Recent Posts: day3of
[np_storybar title=”Raw video of the Lac-Megantic derailment” link=”#1″]
LAC-MEGANTIC, Que. — The death toll from the derailment and explosion of an oil-laden freight train is expected to climb well above the one body discovered so far, police said Saturday night.
“We do expect that we will have other people that will be found deceased, unfortunately,” Sgt. Guy Lapointe of the Sûreté du Québec told a news conference. There have been reports of as many as 60 people missing, but he did not provide a figure. He said he expects the death toll to be lower than the number of people reported missing.
Flames from the burning tankers shot into the night sky as the authorities provided their update. Lac-Mégantic fire chief Denis Lauzon said a two-square-kilometre zone in the heart of the town remains too dangerous to set foot in. There are five derailed tanker cars there that could…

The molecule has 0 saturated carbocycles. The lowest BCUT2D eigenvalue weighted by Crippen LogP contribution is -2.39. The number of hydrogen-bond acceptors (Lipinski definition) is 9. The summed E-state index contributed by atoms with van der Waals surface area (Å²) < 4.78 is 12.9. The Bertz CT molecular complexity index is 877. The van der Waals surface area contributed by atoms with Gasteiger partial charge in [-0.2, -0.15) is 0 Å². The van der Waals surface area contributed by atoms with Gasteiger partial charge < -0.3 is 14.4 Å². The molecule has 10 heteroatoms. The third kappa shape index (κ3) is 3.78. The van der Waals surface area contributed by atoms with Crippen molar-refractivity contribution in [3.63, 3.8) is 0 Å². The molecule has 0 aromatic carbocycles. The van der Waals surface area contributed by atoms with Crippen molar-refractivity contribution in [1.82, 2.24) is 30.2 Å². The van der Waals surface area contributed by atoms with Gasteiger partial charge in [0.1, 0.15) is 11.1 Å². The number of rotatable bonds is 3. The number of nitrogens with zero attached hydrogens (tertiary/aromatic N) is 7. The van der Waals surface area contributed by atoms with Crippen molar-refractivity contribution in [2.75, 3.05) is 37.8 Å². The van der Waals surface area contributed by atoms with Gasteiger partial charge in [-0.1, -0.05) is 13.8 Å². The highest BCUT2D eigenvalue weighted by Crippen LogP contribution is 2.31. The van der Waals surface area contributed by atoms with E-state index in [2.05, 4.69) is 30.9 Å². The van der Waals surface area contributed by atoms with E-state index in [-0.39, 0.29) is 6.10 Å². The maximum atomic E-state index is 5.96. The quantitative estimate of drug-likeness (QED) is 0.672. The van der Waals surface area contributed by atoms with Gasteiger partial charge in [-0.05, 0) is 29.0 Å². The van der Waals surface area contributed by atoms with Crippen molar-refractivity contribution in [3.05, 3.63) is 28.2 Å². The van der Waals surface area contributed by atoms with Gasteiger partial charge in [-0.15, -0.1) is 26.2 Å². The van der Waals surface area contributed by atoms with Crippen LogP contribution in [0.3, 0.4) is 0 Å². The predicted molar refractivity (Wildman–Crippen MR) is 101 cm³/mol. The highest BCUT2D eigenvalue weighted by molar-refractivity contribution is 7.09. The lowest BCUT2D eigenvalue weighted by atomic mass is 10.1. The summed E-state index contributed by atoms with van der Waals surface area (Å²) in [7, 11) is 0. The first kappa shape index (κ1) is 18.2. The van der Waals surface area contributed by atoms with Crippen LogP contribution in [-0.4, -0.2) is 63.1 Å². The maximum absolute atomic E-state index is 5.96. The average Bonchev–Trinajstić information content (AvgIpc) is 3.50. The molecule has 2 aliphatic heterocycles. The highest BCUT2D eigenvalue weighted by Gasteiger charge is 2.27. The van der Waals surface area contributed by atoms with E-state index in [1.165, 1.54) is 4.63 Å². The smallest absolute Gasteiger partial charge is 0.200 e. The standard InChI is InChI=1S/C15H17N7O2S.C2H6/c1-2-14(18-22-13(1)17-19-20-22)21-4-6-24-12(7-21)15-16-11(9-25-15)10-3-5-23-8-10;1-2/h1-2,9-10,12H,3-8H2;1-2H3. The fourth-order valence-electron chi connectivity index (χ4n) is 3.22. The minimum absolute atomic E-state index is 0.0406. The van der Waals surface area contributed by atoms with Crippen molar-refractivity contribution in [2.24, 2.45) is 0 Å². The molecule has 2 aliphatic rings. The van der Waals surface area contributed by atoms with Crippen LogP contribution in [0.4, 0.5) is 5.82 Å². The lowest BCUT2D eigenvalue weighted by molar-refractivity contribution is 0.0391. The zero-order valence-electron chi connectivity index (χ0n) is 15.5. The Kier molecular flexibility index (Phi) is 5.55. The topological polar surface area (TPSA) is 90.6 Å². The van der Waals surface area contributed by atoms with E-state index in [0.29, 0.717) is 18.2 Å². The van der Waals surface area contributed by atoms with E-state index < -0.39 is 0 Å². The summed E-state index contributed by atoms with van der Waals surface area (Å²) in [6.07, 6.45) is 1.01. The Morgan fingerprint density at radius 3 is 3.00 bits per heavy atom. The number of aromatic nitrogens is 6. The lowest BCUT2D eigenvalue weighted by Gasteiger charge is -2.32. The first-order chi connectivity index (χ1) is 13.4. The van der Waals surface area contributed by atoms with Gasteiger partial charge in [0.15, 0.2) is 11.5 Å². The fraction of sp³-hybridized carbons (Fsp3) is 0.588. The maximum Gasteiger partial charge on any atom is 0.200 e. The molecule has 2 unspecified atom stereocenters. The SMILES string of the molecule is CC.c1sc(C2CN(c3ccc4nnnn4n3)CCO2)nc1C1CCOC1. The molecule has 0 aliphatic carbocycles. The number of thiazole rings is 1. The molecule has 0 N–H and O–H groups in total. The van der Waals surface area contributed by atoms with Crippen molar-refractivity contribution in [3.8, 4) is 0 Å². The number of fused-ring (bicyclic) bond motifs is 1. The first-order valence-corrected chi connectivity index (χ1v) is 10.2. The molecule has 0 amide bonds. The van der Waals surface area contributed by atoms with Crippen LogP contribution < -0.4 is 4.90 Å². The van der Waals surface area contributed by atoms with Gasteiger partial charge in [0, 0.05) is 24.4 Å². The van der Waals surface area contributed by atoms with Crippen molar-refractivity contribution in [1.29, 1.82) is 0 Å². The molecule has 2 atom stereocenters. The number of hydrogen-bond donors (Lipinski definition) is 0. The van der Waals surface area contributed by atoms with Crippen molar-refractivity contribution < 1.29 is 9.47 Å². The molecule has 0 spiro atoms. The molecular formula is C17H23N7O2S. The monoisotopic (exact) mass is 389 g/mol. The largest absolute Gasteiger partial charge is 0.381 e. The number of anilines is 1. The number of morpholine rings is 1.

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I didn’t experience the excess and grandeur of this holiday as a child in the sixties and seventies on my cul-de-sac where neighbor’s activities were known to all. I don’t think any of our working-class adults wanted to encourage incendiaries particularly. Perhaps a family or two would be gone on vacation at that time. Maybe they have sky glittering memories of sweaty feasts I never would have imagined.
But, now, New Years was indeed the time for fireworks–not too many, mind you. At the stroke of midnight, the father of the household next door would hurl the lovely colors into the chilly air, calling “Happy New Year” for about five minutes. It was delightful.
I live in muggy Alabama. I consider the proliferation of fireworks I’ve seen over the years a scourge of diminished sensibilities. That smog is not beautiful. It makes some people sick. Looking back, I have fond memories of not feeling compelled to “enjoy” that on a hot summer night.